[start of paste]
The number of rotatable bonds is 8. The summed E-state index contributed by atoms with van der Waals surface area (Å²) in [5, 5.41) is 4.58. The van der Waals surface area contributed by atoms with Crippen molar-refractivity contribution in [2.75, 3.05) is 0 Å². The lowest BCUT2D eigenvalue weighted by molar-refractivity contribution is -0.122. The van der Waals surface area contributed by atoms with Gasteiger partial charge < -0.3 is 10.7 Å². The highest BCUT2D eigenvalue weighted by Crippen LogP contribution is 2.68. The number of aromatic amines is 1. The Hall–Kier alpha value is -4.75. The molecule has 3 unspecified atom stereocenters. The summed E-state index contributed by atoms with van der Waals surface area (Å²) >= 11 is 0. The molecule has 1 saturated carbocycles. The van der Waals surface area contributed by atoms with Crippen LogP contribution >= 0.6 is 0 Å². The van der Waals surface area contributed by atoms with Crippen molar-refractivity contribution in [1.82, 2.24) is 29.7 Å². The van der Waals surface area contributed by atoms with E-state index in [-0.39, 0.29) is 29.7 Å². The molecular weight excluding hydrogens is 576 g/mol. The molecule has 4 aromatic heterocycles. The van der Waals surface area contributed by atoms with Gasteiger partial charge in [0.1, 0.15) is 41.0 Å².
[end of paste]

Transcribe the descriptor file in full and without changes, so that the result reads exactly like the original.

The number of rotatable bonds is 8. The summed E-state index contributed by atoms with van der Waals surface area (Å²) in [5, 5.41) is 4.58. The van der Waals surface area contributed by atoms with Crippen molar-refractivity contribution in [2.75, 3.05) is 0 Å². The lowest BCUT2D eigenvalue weighted by molar-refractivity contribution is -0.122. The van der Waals surface area contributed by atoms with Gasteiger partial charge < -0.3 is 10.7 Å². The highest BCUT2D eigenvalue weighted by Crippen LogP contribution is 2.68. The number of aromatic amines is 1. The Hall–Kier alpha value is -4.75. The molecule has 3 unspecified atom stereocenters. The summed E-state index contributed by atoms with van der Waals surface area (Å²) >= 11 is 0. The molecule has 1 saturated carbocycles. The van der Waals surface area contributed by atoms with Crippen LogP contribution >= 0.6 is 0 Å². The van der Waals surface area contributed by atoms with Crippen molar-refractivity contribution in [1.82, 2.24) is 29.7 Å². The van der Waals surface area contributed by atoms with E-state index in [-0.39, 0.29) is 29.7 Å². The molecular weight excluding hydrogens is 576 g/mol. The molecule has 4 aromatic heterocycles. The van der Waals surface area contributed by atoms with Gasteiger partial charge in [0.1, 0.15) is 41.0 Å².